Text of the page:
Distinguishing Between Worry and Concern
- January 23, 2020
- Lori Travers
They say that once a mom, always a mom. There’s something about our hearts that remain bound to our “kids” no matter how grown or how far these arrows have launched. Maybe it has something to do with this God-way (odd way?) we grow another human being inside of our bodies for 40 [long] weeks, birthing through unspeakable pain and unimaginable joy, then allowing a continuous flow of life-giving nutrients for the little bundle from our very own bodies.
Yes, it certainly is quite the connection.
And then we’re told to let go.
My son is going through an incredibly difficult trial as I type these words. Having flown the coop many years ago while he was still single, I had to pull back on the temptation to (s)mother him. Lifting up prayers seems like the way to go as [reality check] I have zero control over outcomes in his life. But as he is in the heat of a health challenge, as a mom, I want to do something.
My son is married now and I couldn’t have picked a better counterpart if I had searched the globe over! So my role has undergone some major renovations in the past 4 years. And that is good and healthy, and it’s remained very good as long as he’s been healthy. But my mama instincts got caught up in some high tension wires and the sparks in my brain fired, searching for solutions. Yep, I wanted to do something.
I’ve had some feedback from well-meaning humans who’ve advised, “Don’t worry, he’ll be fine”.
“Don’t worry.” I’ve had to think long and hard about that statement. Am I worrying? I don’t feel particularly anxious, but I want to do something positive. I believe that is called concern. There appears to be a surface distinction between the two words definitively. But practically, there is a much greater disparity between them.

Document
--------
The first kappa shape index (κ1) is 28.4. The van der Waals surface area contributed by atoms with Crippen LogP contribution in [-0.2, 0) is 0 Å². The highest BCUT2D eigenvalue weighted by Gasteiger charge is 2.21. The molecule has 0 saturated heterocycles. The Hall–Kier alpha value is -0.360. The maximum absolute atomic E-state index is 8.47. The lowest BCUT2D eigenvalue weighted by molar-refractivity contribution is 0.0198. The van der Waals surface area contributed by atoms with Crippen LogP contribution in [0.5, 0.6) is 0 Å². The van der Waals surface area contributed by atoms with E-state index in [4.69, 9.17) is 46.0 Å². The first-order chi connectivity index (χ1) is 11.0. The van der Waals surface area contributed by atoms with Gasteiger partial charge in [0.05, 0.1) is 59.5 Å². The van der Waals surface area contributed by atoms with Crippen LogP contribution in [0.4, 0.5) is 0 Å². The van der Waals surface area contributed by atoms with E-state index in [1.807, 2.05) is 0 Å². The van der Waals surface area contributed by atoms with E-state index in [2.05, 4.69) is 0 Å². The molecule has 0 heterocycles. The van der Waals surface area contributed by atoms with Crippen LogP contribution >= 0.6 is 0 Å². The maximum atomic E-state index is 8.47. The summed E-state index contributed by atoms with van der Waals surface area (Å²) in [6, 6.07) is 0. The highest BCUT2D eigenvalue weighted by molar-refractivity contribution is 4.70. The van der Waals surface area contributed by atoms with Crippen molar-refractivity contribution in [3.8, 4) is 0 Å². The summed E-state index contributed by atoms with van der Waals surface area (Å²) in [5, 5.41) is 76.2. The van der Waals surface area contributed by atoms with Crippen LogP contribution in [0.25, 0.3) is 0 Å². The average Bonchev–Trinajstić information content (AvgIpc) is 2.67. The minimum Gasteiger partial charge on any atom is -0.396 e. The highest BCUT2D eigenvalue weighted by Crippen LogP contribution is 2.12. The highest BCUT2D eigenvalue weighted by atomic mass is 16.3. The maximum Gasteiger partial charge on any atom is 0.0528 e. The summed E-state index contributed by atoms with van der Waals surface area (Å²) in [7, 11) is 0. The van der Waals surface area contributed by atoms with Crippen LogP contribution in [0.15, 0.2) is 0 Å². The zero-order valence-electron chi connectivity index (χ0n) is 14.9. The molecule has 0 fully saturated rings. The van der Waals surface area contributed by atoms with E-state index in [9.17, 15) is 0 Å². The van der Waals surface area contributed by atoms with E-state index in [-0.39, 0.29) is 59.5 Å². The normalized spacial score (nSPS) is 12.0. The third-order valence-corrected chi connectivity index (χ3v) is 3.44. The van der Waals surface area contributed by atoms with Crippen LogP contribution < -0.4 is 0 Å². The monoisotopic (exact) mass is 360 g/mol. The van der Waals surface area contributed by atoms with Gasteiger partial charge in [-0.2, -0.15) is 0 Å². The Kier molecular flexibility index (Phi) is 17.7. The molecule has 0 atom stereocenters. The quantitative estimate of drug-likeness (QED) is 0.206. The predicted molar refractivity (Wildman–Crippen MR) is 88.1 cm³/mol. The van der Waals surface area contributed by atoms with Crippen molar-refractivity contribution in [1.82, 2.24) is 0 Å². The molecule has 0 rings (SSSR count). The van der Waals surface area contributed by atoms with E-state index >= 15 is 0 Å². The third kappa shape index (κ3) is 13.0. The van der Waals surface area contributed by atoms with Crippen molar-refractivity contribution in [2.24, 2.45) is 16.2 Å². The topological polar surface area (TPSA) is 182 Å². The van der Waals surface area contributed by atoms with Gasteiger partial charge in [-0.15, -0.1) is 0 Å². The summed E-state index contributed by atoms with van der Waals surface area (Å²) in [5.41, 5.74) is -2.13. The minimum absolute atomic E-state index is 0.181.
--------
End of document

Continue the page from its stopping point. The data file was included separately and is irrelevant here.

What do we mean by “worry”? Merriam-Webster defines it this way: “mental distress or agitation resulting from concern usually for something impending or anticipated : ANXIETY” Jesus warned us about worry. He used statements like, “Do not worry about your life…” and “Can any of you by worrying add a single hour to your life?” and “Therefore do not worry about tomorrow, for tomorrow will worry about itself. Each day has enough trouble of its own.” (Taken from Matthew 6, NIV). And Paul reiterated in similar words: Don’t worry about anything; instead pray about everything. Tell God what you need and thank Him for everything.” (Phil. 4:6, NLT)
There you have it. We are unequivocally exhorted not to worry. But what about concern?
Here’s a Merriam-Webster’s definition of “concern”: “Marked interest or regard usually arising through a personal tie or relationship”. That’s it! Bingo! Of course I’m concerned. How could I not be?
Here’s what it looks like to me…
When I’m in a state of worry, it produces nothing of value in me or in the ones I love and am worrying about. Worry creates a barrage of thoughts that swirl in my head, repeating themselves over and over again. It can cause knee-jerk reactions, attempting to take control of situations, creating high anxiety in self and in loved ones. It feels chaotic, and chaos is the LAST thing our loved ones need! Worry builds walls.
But when I’m concerned about my loved ones, I care enough to want to act in a positive direction, offering helpful solutions without trying to take over and take control. I remain well aware that God is in control. I can calmly state what my concern is, yet know that my advice might be gently put aside (maybe even if just for now), and in that case, I have presence of mind enough to know that I must take a step back. I keep the lines of communication open, offering helpful information after fully thinking through and not being impulsive. I keep my love on no matter what. Concern builds bridges.
Learning this from the time your children are young is really quite healthy. Learning this in your marriage when your frustration level is through the roof because you feel your spouse is making foolish choices is life-giving. Friendships thrive when they know we truly care when they’re in the thick of the battle and offer help in finding solutions.
It may just be semantics, but for me, worry accomplishes nothing but more strife, while concern is proactively searching for solutions… ultimately trusting in our good God.